Vattenfall collaborates with designers to stimulate circularity of wind farms in What if Lab

12 April, 2024

During Dutch Design Week 2023, Vattenfall kicked off the What if Lab: Upcycled Turbines. In the months that followed, the four selected design studios worked together with Vattenfall to promote circularity in decommissioning wind turbines at the end of their technical lifespan. Read more about the background of the lab and the concepts below.

The materials used for renewable energy generate a stockpile that can be reused at the end of its lifespan. But how can this array of wind turbine components be reused efficiently and effectively? All creative and innovative minds are needed for the critical transitions in energy and resources that our society faces.

Over the past months, the design studios delved into the world of wind turbines. They analysed the characteristics of various components and had discussions with thought leaders, industry experts, researchers, and other designers.

At the end of the lab’s final phase, the design phase, the four participating design studios presented their concepts to Vattenfall and other stakeholders in the field. The concepts ranged from concrete applications to future visions for the energy sector. Are you curious about what cepezed, Superuse Studios, Studio Carbon, and Interactivist have designed? Then keep reading.

Thomas Hjort - Director Innovation Offshore Wind Energy, Vattenfall
With this What if Lab, we wanted to approach problem-solving differently, different than the usual way of working of our technical staff. It inspired me in ways I couldn't have foreseen.

Floating Platforms by cepezed

Most wind turbine materials can be recycled, but the blades pose a challenge because they are strongly optimised in terms of material and shape. Blades are designed to be robust, strong, and large. Cepezed’s proposal is to use the blades as intact as possible and give them a second life. Cepezed achieves this by using the optimised weight and hollow shape as buoyancy bodies. From this perspective, they can design floating platforms that can fulfil various functions. These new floating areas can provide answers to various problems in the world, such as housing shortages and rising sea levels.

Nestle by Superuse Studios/Blade–made

Superuse Studios introduces Nestle. Nestle is the transformation of a Vestas V80 Nacelle into a Tiny House of ±35m2 that fully complies with Dutch building regulations. By demonstrating this reuse, Superuse Studios could enable all 10,000+ Nacelles of this type to have a useful second life. For the interior, Superuse Studios has designed various basic configurations. Nestle could thus be used as a standalone office, exhibition space, addition to a home, or as a holiday accommodation along the beach, in the forest, or at a holiday park. Preferably as close as possible to the old wind turbine.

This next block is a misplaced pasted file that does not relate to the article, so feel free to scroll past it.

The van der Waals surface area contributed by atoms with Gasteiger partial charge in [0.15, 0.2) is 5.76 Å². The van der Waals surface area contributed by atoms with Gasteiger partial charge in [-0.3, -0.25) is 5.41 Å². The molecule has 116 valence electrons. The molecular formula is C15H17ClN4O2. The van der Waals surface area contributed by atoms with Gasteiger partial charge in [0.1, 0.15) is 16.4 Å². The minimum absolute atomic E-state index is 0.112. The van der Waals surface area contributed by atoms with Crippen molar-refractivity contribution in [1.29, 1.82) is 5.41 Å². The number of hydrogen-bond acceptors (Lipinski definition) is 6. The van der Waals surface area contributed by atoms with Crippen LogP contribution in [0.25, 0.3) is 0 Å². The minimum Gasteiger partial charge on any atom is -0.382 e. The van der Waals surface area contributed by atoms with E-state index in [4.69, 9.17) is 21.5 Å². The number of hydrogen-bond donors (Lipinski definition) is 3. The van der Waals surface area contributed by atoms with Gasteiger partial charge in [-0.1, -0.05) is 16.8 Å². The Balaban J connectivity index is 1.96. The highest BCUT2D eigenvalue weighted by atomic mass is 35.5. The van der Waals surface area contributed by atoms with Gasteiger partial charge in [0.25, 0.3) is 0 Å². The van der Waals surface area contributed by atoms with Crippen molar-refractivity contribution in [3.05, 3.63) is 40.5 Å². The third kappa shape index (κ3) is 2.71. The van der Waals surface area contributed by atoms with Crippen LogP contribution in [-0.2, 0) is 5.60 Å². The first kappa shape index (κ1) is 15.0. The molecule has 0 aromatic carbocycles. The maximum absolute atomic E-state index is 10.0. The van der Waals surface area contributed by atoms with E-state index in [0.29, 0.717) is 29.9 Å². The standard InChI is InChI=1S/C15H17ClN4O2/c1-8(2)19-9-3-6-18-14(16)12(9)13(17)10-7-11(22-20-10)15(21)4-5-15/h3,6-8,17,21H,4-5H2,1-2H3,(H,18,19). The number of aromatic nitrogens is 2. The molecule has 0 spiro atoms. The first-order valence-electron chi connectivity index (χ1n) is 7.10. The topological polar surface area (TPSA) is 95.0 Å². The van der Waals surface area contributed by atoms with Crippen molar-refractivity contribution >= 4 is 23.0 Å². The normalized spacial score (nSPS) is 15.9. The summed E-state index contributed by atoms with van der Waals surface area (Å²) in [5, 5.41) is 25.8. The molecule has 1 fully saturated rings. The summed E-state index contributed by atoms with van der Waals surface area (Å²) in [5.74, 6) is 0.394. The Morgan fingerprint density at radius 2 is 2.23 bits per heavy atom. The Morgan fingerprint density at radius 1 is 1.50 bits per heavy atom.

Jos de Krieger - Designer, Superuse Studios
One of the beautiful things about the What If Lab was that with four different designers, each with their own perspective, we could go our own way from the same starting question. This creates an atmosphere of collaboration rather than competition, where we can respond openly and substantively to each other's work.

Turbine Times by Interactivist

What if wind turbines could tell us about the cycles of their lives? What if they were more than a source of green energy, and communicated with us to share stories through the rhythms of nature?

Together with Vattenfall, Interactivist wanted to promote these milestones of the energy transition as a meaningful presence in our lives and embed them in our cultural and emotional landscape. The Turbine Times tells about the cycles of their lives through the language of data paintings, turning them into living, breathing entities that communicate, resonate, and connect with us. Within the synergy between sustainability and society, decommissioning is as much about preserving economic value as it is about preserving emotional value.

Vision 2050 by Studio Carbon

Studio Carbon explored questions about the decommissioning of turbines and its broader implications in the energy ecosystem. This research led them to a crucial insight: to understand the end of a turbine, we must reconsider the entire energy sector. Their solution consisted of three main components:

  1. System Map: Studio Carbon meticulously mapped the energy sector, identifying unique opportunities for circular innovation.
  2. Vision 2050: An experiential, feasible, and holistic vision for 2050. They envision the transformation of stand-alone wind farms into “Wind Forests,” serving as protectors of society and ecology.
  3. Backcasting Toolkit: By introducing a groundbreaking toolkit, they enabled Vattenfall stakeholders to develop step-by-step goals together to realise the vision for 2050.

What now?

The What if Lab may be over, but that’s not the end! Efforts are now underway to explore possible further development of the concepts. “I would like to see at least two physical pilots, a tiny house made from a nacelle, with various functions (perhaps also for a good cause), and to see the systematic approach come to life in backcasting workshops,” says Thomas Hjort. Efforts are also underway to explore how the lessons learned from this What if Lab can be implemented within Vattenfall. Hjort is lobbying to make data on parts and materials more accessible.

One thing we know for sure: during Dutch Design Week 2024, the concepts will take on physical form.